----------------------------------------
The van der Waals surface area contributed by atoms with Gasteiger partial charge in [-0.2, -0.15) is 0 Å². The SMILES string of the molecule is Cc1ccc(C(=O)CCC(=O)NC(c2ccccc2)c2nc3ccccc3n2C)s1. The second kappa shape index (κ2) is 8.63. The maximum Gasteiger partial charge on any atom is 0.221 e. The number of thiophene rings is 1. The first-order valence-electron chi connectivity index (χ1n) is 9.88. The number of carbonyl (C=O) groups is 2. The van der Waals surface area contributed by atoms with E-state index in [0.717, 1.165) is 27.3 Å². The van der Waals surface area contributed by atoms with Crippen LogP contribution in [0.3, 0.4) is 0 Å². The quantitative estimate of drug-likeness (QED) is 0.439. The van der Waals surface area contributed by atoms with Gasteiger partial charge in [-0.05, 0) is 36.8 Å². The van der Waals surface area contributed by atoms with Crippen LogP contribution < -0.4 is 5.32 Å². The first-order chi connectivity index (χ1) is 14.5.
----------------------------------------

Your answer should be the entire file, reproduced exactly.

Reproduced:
The van der Waals surface area contributed by atoms with Gasteiger partial charge in [-0.2, -0.15) is 0 Å². The SMILES string of the molecule is Cc1ccc(C(=O)CCC(=O)NC(c2ccccc2)c2nc3ccccc3n2C)s1. The second kappa shape index (κ2) is 8.63. The maximum Gasteiger partial charge on any atom is 0.221 e. The number of thiophene rings is 1. The first-order valence-electron chi connectivity index (χ1n) is 9.88. The number of carbonyl (C=O) groups is 2. The van der Waals surface area contributed by atoms with E-state index in [0.717, 1.165) is 27.3 Å². The van der Waals surface area contributed by atoms with Crippen LogP contribution in [0.3, 0.4) is 0 Å². The quantitative estimate of drug-likeness (QED) is 0.439. The van der Waals surface area contributed by atoms with Gasteiger partial charge in [-0.05, 0) is 36.8 Å². The van der Waals surface area contributed by atoms with Crippen LogP contribution < -0.4 is 5.32 Å². The first-order chi connectivity index (χ1) is 14.5.